Retired U.S. Army colonel and post-traumatic stress disorder expert Charles Hoge will give a free lecture tomorrow at the Mosher Alumni House as part of a new suicide prevention outreach effort launched by UCSB Counseling and Psychological Services.
The goal of the campaign, called #saysomething, is to generate discussion on the mental health issues surrounding suicide. Suicide is said to be the second leading cause of death on U.S. college campuses.
Hoge is a veteran psychiatrist who oversaw military research on the mental health effects of the Afghanistan and Iraq wars and the transition from military to civilian life. He has testified on his findings before Congress and written a book called Once a Warrior, Always a Warrior,
The effort was made possible by CAPS’s ongoing grant from the California Mental Health Services Authority called the Student Mental Health Initiative. The grant took effect in 2011 and will continue through the end of this school year. It is funded by Proposition 63, an initiative that provided increased funding to statewide mental health programs in 2004.
CAPS Mental Health Specialist Gladys Koscak said Hoge was chosen because he can identify with student veterans, who make up a large portion of the Student Mental Health Initiative’s target audience.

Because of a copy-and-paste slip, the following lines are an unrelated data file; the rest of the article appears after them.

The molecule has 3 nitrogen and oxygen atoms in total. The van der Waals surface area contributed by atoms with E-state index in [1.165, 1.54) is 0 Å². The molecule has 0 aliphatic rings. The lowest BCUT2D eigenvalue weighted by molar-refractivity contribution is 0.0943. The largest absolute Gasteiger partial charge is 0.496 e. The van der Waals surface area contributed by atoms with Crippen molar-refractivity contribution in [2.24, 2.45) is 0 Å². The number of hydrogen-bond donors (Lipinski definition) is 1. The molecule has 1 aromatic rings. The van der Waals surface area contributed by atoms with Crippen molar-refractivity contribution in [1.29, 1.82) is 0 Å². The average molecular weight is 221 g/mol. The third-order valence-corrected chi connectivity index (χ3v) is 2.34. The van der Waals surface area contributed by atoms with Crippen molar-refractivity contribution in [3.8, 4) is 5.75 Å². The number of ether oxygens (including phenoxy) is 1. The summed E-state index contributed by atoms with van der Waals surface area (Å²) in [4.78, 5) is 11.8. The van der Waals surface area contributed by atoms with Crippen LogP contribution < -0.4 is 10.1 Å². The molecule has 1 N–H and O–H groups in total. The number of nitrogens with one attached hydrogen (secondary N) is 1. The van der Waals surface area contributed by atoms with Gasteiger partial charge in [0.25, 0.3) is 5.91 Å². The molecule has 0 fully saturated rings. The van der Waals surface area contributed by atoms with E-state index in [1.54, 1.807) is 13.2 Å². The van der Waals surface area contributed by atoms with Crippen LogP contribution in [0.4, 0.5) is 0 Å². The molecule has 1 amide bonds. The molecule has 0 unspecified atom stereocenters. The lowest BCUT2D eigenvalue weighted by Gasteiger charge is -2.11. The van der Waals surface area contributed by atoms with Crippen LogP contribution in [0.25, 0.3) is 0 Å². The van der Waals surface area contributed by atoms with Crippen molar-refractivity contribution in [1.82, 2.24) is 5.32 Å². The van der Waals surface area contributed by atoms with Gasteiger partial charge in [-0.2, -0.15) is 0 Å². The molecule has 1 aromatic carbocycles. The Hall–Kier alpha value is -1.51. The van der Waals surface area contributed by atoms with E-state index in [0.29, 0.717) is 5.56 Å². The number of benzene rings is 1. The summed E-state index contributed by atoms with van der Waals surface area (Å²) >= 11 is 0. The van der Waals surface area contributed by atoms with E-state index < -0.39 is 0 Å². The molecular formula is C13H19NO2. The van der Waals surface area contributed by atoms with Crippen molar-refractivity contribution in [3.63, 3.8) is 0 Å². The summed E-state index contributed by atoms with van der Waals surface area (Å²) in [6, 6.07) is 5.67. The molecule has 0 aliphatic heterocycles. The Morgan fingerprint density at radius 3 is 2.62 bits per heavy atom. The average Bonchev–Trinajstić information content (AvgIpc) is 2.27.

“Suicides in the veteran community are very high,” Koscak said. “Dr. Hoge is going to come do clinical training for our staff and we are inviting people to come … hear him speak about the transition for veterans, along with PTSD and mild traumatic brain injuries.”
During his lecture, Hoge will discuss the trauma that can accompany the return to civilian life from war as well as the stigma surrounding seeking help for mental health problems.
“I think a lot of people have misconceptions about what the experience is like for service members who have served in the military and are veterans now coming into the university setting,” Hoge said.
While targeting student veteran demographics is particularly important to the campaign, Kosack said CAPS is tailoring the initiative to relate to all students, using tools like social media to demystify mental health issues and give students exposure and access to mental health services.
“It means say something about yourself if you feel you are really struggling, say something if you see something that’s wrong even if it is somebody you don’t know, and also say something about a friend.” Kosack said. “We really want to encourage the idea that people can get help before it is a crisis.”
Mental Health Greek Counseling Peer and second-year biological anthropology major Emily Balaguer said campaigns such as #saysomething can be helpful to students facing the stress of college life who might be hesitant to reach out for help.
“I also see how many amazing resources there are on campus and how important it is for people to take advantage of them,” Balaguer. “Even for people who don’t think they have serious issues, there are groups and support systems for everyone.”
According to Hoge, the work CAPS does to remove stigmas surrounding mental health issues is an important step towards prevention and early intervention.
“It is a sign of strength to come in and get help, not a sign of weakness,” Hoge said.
A version of this story appeared on page 3 of the Wednesday, November 20, 2013 issue of the Daily Nexus.